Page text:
President Barack Obama is going to be holding a prime-time town hall meeting this week on CNN to discuss guns. Deadline has what scant details there are on what’s going to happen Thursday night.

In a move that is certain to stir things up as the political new year unfolds, President Obama will lead a televised town hall Thursday to address tightening restrictions on access to guns. Obama will sit down with Anderson Cooper on CNN at 8 p.m. ET for the one-hour event titled “Guns in America,” which coincides with the fifth anniversary, next Friday, of the shooting of former Rep. Gabrielle Giffords, D-Arizona, in a mass shooting that left six dead and 13 others wounded.

Obama will also take questions from the audience. The President has repeatedly expressed his frustration with Congress’ unwillingness to pass new gun laws and has frequently spoken out about increased gun control in the wake of mass shootings.

I can hardly contain my excitement about the event (note sarcasm). It wouldn’t be surprising if those questions from the audience get heavily vetted before they’re asked, even though there will be at least one or two, “I own a gun, why should I be worried?” or “I’m a hunter, are you going to take away my guns” questions asked. The President will probably explain he isn’t interested in going after “law-abiding citizens,” but when the la-sorry-executive actions actually target those “law-abiding citizens” how can they be trusted? This isn’t stopping Obama from trying to play on the emotional strings of everyday Americans. His latest attempt happened in his weekly address.

Since then, tens of thousands of our fellow Americans have been mowed down by gun violence. Tens of thousands. Each time, we’re told that commonsense reforms like background checks might not have stopped the last massacre, or the one before that, so we shouldn’t do anything.

We know that we can’t stop every act of violence. But what if we tried to stop even one? What if Congress did something – anything – to protect our kids from gun violence?

This is the problem with the “do something” caucus, which tends to be filled with all sorts of political stripes depending on the issue. But it also ignores the facts when it comes to people buying firearms, especially those who used them in mass shootings or terrorist attacks. The San Bernardino terrorists legally purchased firearms from a dealer, and had a relative buy the semi-automatic rifles used in the attack from a dealer. The latter is illegal under the law and there’s no way to actually track where a gun goes, unless “Big Brother” should be able to track every gun (it shouldn’t). The Aurora guns were bought legally from dealerships, and the Sandy Hook guns were stolen from the shooter’s mom. The only time it appears a gun bought from a “private seller” at a gunshow was then used in a mass shooting was in the 1999 Columbine shooting. So the Left’s idea of, “oh we have to do something,” is washed out by the facts. But this isn’t going to stop them from trying to get something done, because facts don’t mean anything when it comes to agendas. The emotional, heart-wrenching pictures of children dead, funerals, and people crying will always outweigh the facts. It’s easy to sit there and yell, “Do something!” instead of realizing people who really want to do something, will find a way to do it.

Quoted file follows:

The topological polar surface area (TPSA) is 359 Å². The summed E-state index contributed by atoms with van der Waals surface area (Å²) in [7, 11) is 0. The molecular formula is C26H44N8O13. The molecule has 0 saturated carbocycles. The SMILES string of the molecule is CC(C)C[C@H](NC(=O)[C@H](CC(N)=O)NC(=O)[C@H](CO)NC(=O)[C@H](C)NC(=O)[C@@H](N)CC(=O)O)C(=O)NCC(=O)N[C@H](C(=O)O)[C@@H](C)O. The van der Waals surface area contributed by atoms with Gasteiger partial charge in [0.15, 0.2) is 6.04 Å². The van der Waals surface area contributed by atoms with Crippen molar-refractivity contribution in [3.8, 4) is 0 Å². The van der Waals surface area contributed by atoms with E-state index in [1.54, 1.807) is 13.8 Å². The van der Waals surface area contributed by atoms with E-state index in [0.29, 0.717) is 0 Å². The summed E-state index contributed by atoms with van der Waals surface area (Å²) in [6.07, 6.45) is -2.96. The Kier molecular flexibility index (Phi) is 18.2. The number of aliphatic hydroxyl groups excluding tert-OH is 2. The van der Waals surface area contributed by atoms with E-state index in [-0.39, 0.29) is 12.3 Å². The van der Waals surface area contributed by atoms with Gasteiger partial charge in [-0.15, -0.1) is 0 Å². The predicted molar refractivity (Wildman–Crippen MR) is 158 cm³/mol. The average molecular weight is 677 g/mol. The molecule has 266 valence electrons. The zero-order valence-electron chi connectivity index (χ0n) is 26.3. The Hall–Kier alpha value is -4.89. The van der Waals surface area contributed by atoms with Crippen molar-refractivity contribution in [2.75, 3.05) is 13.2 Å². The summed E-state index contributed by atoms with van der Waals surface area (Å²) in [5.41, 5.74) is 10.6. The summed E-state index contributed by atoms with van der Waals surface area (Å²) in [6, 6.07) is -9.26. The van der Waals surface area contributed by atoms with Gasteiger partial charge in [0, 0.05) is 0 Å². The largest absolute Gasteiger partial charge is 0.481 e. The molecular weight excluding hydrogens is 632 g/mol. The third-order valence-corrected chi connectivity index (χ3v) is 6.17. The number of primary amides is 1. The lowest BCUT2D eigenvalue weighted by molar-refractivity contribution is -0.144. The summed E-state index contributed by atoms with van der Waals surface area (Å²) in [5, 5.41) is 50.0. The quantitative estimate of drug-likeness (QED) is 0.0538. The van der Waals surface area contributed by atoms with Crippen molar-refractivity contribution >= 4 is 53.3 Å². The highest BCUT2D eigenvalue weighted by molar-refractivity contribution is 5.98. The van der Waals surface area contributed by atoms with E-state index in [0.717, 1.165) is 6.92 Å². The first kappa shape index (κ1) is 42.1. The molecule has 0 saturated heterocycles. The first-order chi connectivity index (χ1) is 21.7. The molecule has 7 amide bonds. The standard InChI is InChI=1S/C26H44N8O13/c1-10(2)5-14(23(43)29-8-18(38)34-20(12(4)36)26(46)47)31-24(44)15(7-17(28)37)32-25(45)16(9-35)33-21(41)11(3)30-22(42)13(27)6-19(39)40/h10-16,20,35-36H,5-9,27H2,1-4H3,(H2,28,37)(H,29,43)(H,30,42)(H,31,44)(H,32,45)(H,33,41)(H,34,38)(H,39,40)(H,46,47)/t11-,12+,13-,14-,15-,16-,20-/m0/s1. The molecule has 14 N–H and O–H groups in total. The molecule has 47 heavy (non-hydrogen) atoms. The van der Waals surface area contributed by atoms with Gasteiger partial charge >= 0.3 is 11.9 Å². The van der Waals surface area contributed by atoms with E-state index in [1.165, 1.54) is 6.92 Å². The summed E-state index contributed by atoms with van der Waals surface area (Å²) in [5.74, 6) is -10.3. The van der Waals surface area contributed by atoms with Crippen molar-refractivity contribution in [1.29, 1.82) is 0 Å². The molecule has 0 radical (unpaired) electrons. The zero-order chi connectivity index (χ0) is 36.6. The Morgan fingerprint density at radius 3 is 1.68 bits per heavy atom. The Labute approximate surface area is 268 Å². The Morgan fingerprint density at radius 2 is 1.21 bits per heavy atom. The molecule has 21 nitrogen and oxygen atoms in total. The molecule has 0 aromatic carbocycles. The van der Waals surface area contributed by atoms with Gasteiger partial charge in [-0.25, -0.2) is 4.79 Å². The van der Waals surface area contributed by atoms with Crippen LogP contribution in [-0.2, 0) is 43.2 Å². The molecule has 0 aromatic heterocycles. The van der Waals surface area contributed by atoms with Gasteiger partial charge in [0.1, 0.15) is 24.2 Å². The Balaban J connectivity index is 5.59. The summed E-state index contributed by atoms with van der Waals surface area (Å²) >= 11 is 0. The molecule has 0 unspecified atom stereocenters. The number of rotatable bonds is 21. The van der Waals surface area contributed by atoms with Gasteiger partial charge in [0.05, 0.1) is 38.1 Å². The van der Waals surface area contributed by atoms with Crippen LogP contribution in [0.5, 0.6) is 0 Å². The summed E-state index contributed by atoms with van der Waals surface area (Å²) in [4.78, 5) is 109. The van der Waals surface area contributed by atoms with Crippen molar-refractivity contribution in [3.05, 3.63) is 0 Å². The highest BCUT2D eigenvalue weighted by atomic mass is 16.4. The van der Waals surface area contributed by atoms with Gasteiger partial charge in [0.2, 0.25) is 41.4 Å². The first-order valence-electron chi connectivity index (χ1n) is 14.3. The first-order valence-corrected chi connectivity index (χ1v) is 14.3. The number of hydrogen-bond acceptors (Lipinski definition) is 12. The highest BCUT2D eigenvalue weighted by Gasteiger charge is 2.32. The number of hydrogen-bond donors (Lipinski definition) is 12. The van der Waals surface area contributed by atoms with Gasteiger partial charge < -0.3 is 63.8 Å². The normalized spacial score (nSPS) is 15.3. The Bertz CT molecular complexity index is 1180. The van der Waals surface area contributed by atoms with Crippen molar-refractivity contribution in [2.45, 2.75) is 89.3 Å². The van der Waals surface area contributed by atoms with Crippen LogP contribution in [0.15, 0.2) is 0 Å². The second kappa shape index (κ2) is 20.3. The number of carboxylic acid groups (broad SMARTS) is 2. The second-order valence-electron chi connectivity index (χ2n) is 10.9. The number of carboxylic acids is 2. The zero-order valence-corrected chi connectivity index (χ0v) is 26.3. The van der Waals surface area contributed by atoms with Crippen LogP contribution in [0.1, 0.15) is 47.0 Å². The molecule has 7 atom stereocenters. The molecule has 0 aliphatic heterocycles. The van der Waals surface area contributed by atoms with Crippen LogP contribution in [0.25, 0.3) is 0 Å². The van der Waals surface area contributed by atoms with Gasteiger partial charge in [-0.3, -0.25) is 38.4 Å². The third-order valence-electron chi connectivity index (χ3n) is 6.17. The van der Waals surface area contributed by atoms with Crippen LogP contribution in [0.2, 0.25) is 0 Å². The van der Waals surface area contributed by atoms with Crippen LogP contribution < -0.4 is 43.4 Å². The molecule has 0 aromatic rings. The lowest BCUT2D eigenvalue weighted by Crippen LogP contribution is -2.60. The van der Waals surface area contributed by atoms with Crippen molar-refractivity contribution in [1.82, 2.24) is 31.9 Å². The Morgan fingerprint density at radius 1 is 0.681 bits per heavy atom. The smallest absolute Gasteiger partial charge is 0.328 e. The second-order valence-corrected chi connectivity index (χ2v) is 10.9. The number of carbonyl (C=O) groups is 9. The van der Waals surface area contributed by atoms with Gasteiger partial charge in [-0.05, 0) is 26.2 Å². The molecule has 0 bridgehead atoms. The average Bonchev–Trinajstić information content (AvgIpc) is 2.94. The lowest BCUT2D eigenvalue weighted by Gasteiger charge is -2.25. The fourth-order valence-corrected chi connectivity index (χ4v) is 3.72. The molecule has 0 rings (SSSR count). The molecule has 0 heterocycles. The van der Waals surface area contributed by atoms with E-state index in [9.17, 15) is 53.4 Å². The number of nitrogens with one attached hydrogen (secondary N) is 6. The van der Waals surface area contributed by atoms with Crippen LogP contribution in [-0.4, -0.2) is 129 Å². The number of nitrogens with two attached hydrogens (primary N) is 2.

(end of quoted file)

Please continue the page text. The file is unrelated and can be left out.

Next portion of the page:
But that’s not going to stop the President and his allies from pushing the narrative of something has to be done. Obama meets with Attorney General Loretta Lynch today on what “our options” (his words) are when it comes to gun control. He’ll probably leak some details of what the plan is during Thursday’s town hall. The question the President should be asked, but probably won’t, is this: “Mr. President, why do you want to pass a law or do action you think will prevent mass shootings, when almost all of the firearms used in mass shootings are legally purchased?” That question will then force Obama to explain why he wants a useless law or action to pass. This is probably why Obama doesn’t want this question to be asked at all. He’ll either have to dodge the question or admit what he wants done won’t work. This forces the President and the Left to actually go to the “next step” in their push, whatever that may be. If it’s a gun-free society, as Washington Post editorial page editor Fred Hiatt and Vox writer German Lopez suggested last October, then let them own that. Once an elected politician goes there, then the real fight is on. It’s probably going to get there at some point, so the time to start preparing for that argument is now. This means finding better strategies than “The only thing that stops a bad guy with a gun is a good guy with a gun ” and pointing out actually situations where that happened (Kristina Ribali wrote about her experience here at Hot Air). It’s not going to stop the Left’s rhetoric, especially those who want all guns banned, but pointing out the “good guy” stories will do more than any actual quote will do. It’s the only way to win this fight over guns and what America’s future is as a nation that has the Second Amendment in the Constitution.